How to Apply Lean Startup Principles to the B2B Market

“Lean Startup”, a business development and innovation methodology popularized by Eric Ries and Steve Blank, proposes a management approach based on certain core principles that mirror lean production:

  • Generation of evolving business model hypotheses rather than adherence to rigid business plans
  • Focus on customer engagement and feedback to identify problems to be solved, rather than insular technology development and “push” strategies
  • Agile development of minimally viable products, samples, and prototypes to gather customer feedback quickly and iteratively

This methodology originated in the world of tech startups, but many of our clients – mostly B2B advanced materials and specialty chemicals companies – have embraced it and benefited. They’ve renewed their focus on the customer, and they’ve evolved an organizational culture that emphasizes speed and rewards failing fast.

One of our clients, for example, regularly deploys small teams to test the attractiveness of specific opportunities by conducting hundreds of customer interviews over a period of just two months. If those visits validate a high-potential area for growth, our client moves forward; if the interviews tell a different story, they terminate the initiative and move on. Consequently, they have been able to kill off many projects that had previously distracted the organization and focus on what is really gaining market pull.

The most profound change we’ve noticed, and the one we find most encouraging, is the increased number and quality of customer relationships being developed, and the new, unforeseen business options that arise as a result. Another of our clients has re-engineered their innovation process to be more customer- and design-centric: they engage through prototypes to gather rapid feedback, and listen for additional problems to be solved in order to hone the final product. As a result of these practices, they’ve increased their pipeline from five stagnant innovation projects to nearly a dozen in two years with a similar resource budget.

Not everyone has embraced this change, however. It is unclear what the fundamental barriers to adoption of this methodology are, but Newry has identified several challenges that must be overcome or avoided in order for Lean Startup initiatives to succeed:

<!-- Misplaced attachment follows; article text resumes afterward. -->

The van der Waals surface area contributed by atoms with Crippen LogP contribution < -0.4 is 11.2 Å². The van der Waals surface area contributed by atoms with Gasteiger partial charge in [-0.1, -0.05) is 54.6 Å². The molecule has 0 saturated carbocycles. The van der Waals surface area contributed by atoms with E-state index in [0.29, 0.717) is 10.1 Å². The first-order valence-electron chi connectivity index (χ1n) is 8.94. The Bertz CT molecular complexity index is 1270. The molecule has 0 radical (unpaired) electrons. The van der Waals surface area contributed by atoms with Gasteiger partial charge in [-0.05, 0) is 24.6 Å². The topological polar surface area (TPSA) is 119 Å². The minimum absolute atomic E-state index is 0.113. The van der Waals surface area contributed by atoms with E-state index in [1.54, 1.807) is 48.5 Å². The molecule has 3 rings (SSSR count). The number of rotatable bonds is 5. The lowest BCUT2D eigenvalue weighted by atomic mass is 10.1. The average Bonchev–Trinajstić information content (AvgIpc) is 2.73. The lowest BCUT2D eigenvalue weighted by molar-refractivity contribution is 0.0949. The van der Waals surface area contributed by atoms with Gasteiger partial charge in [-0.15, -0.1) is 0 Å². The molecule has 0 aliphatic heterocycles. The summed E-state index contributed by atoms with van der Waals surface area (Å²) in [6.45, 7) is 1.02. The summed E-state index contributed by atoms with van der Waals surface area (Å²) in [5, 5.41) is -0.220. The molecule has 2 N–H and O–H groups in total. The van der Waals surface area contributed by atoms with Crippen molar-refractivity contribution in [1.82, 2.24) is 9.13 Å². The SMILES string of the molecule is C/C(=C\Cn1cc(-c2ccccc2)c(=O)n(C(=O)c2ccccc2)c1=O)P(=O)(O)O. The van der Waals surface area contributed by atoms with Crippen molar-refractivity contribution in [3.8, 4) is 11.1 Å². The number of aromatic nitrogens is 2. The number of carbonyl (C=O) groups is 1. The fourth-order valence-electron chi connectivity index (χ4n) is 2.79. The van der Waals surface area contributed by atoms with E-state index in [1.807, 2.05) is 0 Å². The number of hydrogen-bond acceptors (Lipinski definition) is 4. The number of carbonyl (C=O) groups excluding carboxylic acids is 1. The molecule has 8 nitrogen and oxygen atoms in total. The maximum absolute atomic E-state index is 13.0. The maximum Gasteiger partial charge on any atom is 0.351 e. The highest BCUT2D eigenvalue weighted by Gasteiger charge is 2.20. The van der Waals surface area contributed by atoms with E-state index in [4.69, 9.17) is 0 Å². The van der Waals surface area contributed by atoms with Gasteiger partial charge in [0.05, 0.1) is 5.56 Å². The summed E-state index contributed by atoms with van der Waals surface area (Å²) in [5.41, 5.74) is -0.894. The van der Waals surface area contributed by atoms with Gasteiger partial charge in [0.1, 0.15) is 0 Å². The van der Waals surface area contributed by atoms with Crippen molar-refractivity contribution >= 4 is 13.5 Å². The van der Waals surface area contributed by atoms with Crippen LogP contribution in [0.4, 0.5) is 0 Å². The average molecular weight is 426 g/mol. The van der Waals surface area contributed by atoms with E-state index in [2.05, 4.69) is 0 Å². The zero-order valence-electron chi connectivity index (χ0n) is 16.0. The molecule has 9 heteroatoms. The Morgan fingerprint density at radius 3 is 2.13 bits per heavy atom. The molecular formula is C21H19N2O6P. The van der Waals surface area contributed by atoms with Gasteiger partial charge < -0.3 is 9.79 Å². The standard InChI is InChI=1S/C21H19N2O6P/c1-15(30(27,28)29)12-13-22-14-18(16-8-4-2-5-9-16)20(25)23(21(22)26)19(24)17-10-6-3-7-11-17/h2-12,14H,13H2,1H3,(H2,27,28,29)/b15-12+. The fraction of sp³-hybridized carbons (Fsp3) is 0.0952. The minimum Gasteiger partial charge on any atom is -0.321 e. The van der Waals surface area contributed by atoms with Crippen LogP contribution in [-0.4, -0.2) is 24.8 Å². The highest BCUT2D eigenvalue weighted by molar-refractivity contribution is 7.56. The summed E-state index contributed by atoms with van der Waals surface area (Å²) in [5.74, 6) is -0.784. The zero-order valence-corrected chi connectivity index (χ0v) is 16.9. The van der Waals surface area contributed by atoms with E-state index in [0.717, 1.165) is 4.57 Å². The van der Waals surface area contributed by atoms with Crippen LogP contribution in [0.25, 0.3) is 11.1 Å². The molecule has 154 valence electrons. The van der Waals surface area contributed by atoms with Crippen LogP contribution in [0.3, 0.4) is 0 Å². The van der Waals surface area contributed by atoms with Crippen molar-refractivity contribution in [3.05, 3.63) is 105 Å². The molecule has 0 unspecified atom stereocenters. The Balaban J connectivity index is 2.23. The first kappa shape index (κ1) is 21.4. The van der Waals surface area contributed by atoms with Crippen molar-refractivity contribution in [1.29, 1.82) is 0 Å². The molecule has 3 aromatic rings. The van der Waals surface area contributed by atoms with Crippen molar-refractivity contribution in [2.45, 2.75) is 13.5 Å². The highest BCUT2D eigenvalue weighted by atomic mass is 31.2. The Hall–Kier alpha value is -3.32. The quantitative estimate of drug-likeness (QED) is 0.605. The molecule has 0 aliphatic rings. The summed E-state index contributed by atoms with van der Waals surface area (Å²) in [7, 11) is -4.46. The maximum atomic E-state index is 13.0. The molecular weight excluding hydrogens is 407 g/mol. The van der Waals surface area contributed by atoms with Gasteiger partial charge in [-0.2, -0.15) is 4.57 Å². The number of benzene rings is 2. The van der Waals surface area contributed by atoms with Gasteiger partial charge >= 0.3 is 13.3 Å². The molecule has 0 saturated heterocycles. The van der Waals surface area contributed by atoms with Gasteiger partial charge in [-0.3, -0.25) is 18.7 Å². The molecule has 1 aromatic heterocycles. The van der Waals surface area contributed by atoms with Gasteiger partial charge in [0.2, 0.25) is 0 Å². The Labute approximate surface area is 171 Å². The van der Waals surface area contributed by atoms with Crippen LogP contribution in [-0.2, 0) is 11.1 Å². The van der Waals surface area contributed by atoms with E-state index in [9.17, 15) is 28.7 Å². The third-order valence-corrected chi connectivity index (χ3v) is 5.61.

• Lack of top-level leadership support resulting in limited traction and result
  • Not addressing the culture and organizational change necessary to embrace the lean-startup principles (which do not always align with traditional measures of success)
  • Deploying lean-startup philosophy only on “home run” transformational opportunities rather than all projects (including incremental or adjacent innovation “singles and doubles”)
  • Narrowly defining business model options and/or capabilities, resulting in many missed opportunities and a general lack of progress

The solution to these challenges is not necessarily simple, but the best client examples we’ve witnessed consistently rely on C-level or board level engagement, and demonstrate strong commitment to staffing and supporting broad deployment over a period of years to gain traction and adapt culture.

We are excited by the impact Lean Startup has had at several of our clients and are anxious to see another cohort of clients deploy it successfully.

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Matt Szugye is the managing director of Newry. During his decade of consulting experience he has served innovation, technology, and new business development leaders at companies ranging from small component manufacturers to Fortune 500 materials and chemicals clients. He advises clients on growth strategy, organizational design, pipeline development, and portfolio management.

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